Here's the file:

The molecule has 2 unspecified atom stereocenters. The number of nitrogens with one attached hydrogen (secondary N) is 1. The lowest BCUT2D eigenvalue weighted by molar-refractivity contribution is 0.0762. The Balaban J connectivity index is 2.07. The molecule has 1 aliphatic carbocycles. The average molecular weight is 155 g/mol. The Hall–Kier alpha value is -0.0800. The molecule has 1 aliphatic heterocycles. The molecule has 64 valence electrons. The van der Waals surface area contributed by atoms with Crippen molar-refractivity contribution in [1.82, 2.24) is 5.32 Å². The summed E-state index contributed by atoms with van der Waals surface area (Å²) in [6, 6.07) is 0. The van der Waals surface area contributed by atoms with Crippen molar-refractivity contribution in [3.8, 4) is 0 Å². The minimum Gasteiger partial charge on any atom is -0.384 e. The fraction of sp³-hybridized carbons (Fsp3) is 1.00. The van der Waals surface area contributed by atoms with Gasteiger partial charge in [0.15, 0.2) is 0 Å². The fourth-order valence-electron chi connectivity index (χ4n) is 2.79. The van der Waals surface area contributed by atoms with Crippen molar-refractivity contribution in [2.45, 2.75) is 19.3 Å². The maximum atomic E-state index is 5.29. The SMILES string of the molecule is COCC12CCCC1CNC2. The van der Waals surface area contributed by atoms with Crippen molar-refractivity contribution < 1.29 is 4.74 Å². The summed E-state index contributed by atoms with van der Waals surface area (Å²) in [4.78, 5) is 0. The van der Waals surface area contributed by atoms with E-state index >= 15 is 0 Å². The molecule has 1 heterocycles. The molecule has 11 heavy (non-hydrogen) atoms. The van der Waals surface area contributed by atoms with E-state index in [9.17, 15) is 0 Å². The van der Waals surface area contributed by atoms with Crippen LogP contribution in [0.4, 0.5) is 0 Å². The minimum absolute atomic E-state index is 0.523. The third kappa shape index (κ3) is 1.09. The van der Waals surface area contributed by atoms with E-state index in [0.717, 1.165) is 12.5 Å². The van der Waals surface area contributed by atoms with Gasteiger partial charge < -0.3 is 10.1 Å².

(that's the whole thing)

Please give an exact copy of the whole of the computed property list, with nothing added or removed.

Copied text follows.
The molecule has 2 unspecified atom stereocenters. The number of nitrogens with one attached hydrogen (secondary N) is 1. The lowest BCUT2D eigenvalue weighted by molar-refractivity contribution is 0.0762. The Balaban J connectivity index is 2.07. The molecule has 1 aliphatic carbocycles. The average molecular weight is 155 g/mol. The Hall–Kier alpha value is -0.0800. The molecule has 1 aliphatic heterocycles. The molecule has 64 valence electrons. The van der Waals surface area contributed by atoms with Crippen molar-refractivity contribution in [1.82, 2.24) is 5.32 Å². The summed E-state index contributed by atoms with van der Waals surface area (Å²) in [6, 6.07) is 0. The van der Waals surface area contributed by atoms with Crippen molar-refractivity contribution in [3.8, 4) is 0 Å². The minimum Gasteiger partial charge on any atom is -0.384 e. The fraction of sp³-hybridized carbons (Fsp3) is 1.00. The van der Waals surface area contributed by atoms with Gasteiger partial charge in [0.15, 0.2) is 0 Å². The fourth-order valence-electron chi connectivity index (χ4n) is 2.79. The van der Waals surface area contributed by atoms with Crippen molar-refractivity contribution in [2.45, 2.75) is 19.3 Å². The maximum atomic E-state index is 5.29. The SMILES string of the molecule is COCC12CCCC1CNC2. The van der Waals surface area contributed by atoms with Crippen molar-refractivity contribution < 1.29 is 4.74 Å². The summed E-state index contributed by atoms with van der Waals surface area (Å²) in [4.78, 5) is 0. The van der Waals surface area contributed by atoms with E-state index >= 15 is 0 Å². The molecule has 1 heterocycles. The molecule has 11 heavy (non-hydrogen) atoms. The van der Waals surface area contributed by atoms with E-state index in [9.17, 15) is 0 Å². The van der Waals surface area contributed by atoms with Crippen LogP contribution in [0.4, 0.5) is 0 Å². The minimum absolute atomic E-state index is 0.523. The third kappa shape index (κ3) is 1.09. The van der Waals surface area contributed by atoms with E-state index in [0.717, 1.165) is 12.5 Å². The van der Waals surface area contributed by atoms with Gasteiger partial charge < -0.3 is 10.1 Å².